November 6, 2022

The recent incident of patient abuse by contractual workers at Sharpe Hospital comes as no surprise to members of UE Local 170, West Virginia Public Workers Union.

Unlike most state workers, these contract workers often do not have to meet educational or work experience qualifications that are mandated for civil service employees. Yet, strangely enough, contract workers receive at least three times the salary of a regular state worker performing the same duties. A nurse employed by the state with over 20 years experience receives $20 per hour while a contract nurse with less experience can receive $100 per hour.

It’s a similar story with Certified Nursing Assistants. DHHR has been hiring numerous contractual employees for the state hospitals for several years. Most are from out of state and are provided expenses for living quarters in addition to generous salaries. It is difficult to understand the logic of hiring expensive contract workers rather than offer a living wage to West Virginians.

Other se1ious issues at state hospitals concern safety. Hospital workers must at times deal with forensic patients sent by circuit courts for psychiatric evaluation. Due to understaffing, these patients present a danger to hospital workers and other patients.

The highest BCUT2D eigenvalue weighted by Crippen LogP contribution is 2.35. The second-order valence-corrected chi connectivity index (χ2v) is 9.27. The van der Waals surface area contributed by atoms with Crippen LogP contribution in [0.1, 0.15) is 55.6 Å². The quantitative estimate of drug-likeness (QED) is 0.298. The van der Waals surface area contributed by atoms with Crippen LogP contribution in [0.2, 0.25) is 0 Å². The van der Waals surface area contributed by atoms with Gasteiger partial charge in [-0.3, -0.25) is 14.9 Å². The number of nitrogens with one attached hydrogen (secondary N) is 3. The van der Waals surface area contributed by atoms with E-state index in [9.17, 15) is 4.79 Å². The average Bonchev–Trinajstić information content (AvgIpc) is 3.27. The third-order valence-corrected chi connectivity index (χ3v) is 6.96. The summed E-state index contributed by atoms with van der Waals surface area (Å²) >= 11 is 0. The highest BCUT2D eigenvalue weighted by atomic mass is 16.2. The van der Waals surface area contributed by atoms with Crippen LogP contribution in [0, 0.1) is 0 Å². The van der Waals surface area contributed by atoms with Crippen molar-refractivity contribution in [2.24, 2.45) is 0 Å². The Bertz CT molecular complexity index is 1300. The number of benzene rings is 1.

The number of employee grievances filed over the past several years show that employee working conditions mirror patient living conditions. In addition, state hospital workers face a hostile work environment every day. In fact, one state worker, who is a legally mandated to report incidents, had filed a report on a member of management for violating state policy and has since faced constant reprisal from management.

DHHR offers only small-minded Band-Aid solutions instead of making serious changes regarding understaffing and the safety of staff and patients. Rather than properly funding our institutions, the Legislature has betrayed the state employees in West Virginia and the patients in their care, as well as its obligations to the local communities and their families.

In the past, some members of the Legislature have attempted to sell state hospitals and nursing homes to the private sector, either as a quick fix or for conflicting financial interests. This would place patient care at risk when it comes to cutting costs to show a profit. Publicly owned facilities offer the flexibility of providing services that the private sector cannot or will not perform.

Neither the use of expensive and improperly trained contractual workers or the selling off of state facilities will address the problems encountered at Sharpe Hospital or at any other state hospital. Only proper funding and responsible management can accomplish that task.


Chris Wolford – President UE Local 170, (304) 629-9248,

Kim Dawson – Vice President UE Local 170, (304) 881-44 l l,

Angela Hollandsworth – Recording Secretary UE Local 170, (304) 70 l-8457,